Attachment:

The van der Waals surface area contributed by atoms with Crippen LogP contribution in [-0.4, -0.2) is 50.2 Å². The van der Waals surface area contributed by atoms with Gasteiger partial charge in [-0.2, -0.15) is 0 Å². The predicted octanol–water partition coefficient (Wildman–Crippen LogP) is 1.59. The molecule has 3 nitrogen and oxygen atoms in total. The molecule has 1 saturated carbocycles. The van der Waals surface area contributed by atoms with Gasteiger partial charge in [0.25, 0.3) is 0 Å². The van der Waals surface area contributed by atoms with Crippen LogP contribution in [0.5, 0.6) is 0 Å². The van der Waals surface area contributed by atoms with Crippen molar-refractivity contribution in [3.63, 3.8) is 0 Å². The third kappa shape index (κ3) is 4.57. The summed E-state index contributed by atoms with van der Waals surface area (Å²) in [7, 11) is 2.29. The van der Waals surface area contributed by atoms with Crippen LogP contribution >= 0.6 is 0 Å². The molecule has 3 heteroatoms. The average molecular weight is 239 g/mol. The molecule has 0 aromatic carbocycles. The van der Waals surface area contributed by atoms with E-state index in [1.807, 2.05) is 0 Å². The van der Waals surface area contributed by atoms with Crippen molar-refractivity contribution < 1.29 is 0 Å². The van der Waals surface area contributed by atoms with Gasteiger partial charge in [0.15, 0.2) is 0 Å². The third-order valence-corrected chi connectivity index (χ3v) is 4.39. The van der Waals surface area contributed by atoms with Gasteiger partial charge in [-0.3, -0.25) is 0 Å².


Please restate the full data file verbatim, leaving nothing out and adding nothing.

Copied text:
The van der Waals surface area contributed by atoms with Crippen LogP contribution in [-0.4, -0.2) is 50.2 Å². The van der Waals surface area contributed by atoms with Gasteiger partial charge in [-0.2, -0.15) is 0 Å². The predicted octanol–water partition coefficient (Wildman–Crippen LogP) is 1.59. The molecule has 3 nitrogen and oxygen atoms in total. The molecule has 1 saturated carbocycles. The van der Waals surface area contributed by atoms with Gasteiger partial charge in [0.25, 0.3) is 0 Å². The van der Waals surface area contributed by atoms with Crippen LogP contribution in [0.5, 0.6) is 0 Å². The van der Waals surface area contributed by atoms with Crippen molar-refractivity contribution in [3.63, 3.8) is 0 Å². The third kappa shape index (κ3) is 4.57. The summed E-state index contributed by atoms with van der Waals surface area (Å²) in [7, 11) is 2.29. The van der Waals surface area contributed by atoms with Crippen LogP contribution >= 0.6 is 0 Å². The molecule has 3 heteroatoms. The average molecular weight is 239 g/mol. The molecule has 0 aromatic carbocycles. The van der Waals surface area contributed by atoms with E-state index in [1.807, 2.05) is 0 Å². The van der Waals surface area contributed by atoms with Crippen molar-refractivity contribution < 1.29 is 0 Å². The van der Waals surface area contributed by atoms with Gasteiger partial charge in [0.15, 0.2) is 0 Å². The third-order valence-corrected chi connectivity index (χ3v) is 4.39. The van der Waals surface area contributed by atoms with Gasteiger partial charge in [-0.3, -0.25) is 0 Å².